Fix simple mistakes in ARC-AGI, etc.

ARC-AGI is a diverse artificial dataset that aims to test general intelligence. It’s sort of like an IQ test that’s played out on rectangular grids.

Last month, @ryan_greenblatt proposed an approach that used GPT-4o to generate about 8000 Python programs per task. It then selected the programs that worked on the “training” examples given, and ran them to actually solve the “test” query.

His approach achieved 72% accuracy on the part of the benchmark that humans have been measured to get 85% accuracy on.

I have an idea for an improvement, on top of this approach. It should be relatively cheap. I don’t have time to work on this myself, but I hope someone else runs with it, hence this post.

The motivation for this idea is Ryan’s note

[GPT-4o] makes simple mistakes like off-by-one errors extremely often

My idea is to try to fix them automatically. I call it Program Dithering. You go through the generated Python programs, and try to perturb all integer constants in it, one at a time, and maybe several at a time.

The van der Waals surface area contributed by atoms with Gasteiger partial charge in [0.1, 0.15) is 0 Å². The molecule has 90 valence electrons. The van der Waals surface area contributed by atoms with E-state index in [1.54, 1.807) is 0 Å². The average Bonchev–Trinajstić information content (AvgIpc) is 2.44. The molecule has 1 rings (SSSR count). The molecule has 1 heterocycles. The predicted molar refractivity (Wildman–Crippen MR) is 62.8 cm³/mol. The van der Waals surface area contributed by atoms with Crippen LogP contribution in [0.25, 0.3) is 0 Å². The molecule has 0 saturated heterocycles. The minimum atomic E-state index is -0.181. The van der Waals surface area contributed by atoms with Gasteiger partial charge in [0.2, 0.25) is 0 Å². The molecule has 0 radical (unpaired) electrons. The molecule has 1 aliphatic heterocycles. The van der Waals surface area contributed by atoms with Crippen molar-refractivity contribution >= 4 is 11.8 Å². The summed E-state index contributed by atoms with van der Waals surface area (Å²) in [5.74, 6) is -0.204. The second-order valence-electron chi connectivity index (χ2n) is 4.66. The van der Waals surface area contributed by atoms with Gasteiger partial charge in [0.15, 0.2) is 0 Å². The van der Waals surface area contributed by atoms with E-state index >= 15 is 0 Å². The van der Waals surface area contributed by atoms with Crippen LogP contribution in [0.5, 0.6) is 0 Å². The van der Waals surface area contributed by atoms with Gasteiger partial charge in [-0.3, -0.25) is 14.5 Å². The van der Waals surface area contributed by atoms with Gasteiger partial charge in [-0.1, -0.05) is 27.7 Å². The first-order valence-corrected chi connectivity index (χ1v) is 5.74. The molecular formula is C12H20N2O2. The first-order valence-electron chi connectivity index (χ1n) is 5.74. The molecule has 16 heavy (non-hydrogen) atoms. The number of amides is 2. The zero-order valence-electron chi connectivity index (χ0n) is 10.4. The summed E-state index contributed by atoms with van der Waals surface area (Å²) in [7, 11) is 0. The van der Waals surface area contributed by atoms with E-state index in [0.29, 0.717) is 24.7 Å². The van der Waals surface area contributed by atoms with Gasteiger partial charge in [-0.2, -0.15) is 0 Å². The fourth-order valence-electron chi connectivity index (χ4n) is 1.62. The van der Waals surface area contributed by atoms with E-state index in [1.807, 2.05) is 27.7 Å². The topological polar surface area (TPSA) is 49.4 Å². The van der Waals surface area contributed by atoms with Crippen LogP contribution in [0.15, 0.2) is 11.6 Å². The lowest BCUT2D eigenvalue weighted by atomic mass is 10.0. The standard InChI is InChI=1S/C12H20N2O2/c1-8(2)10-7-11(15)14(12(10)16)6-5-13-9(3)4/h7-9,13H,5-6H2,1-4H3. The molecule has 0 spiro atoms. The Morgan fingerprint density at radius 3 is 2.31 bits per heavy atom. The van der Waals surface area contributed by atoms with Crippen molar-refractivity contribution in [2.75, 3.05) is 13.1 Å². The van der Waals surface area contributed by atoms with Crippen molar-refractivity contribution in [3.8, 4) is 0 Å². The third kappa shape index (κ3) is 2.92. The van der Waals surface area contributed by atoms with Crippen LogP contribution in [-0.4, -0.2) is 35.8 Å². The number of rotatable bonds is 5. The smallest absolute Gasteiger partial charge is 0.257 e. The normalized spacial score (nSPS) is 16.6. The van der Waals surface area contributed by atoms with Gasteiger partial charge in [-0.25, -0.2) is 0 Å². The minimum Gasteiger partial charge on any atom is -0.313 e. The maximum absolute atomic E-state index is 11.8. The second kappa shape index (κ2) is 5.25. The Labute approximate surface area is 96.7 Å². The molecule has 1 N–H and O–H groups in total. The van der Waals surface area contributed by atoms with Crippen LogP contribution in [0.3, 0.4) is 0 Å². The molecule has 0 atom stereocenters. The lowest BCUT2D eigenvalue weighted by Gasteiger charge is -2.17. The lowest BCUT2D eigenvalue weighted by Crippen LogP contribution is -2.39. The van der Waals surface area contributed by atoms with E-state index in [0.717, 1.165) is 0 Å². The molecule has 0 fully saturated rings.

Thus, if you try two perturbations at a time, a program that looks like this

x = 7
y = x + 3

can become

x = 8
y = x + 2

etc., generating a potentially large number of candidate programs without any extra GPT-4o calls. One could also consider perturbing array indexing locations in a similar way.

If off-by-one errors are extremely common, Program Dithering could fix some or many of them, and improve the overall accuracy.

Off-by-one errors seem like a general flaw, so fixing them should not be “overfitting” the benchmark.


If there are other simple mistakes that GPT-4o tends to make, e.g. swapping array indexes, one can extend the approach to try to fix them also.

Other tasks, like what AlphaCode does, might find this useful too.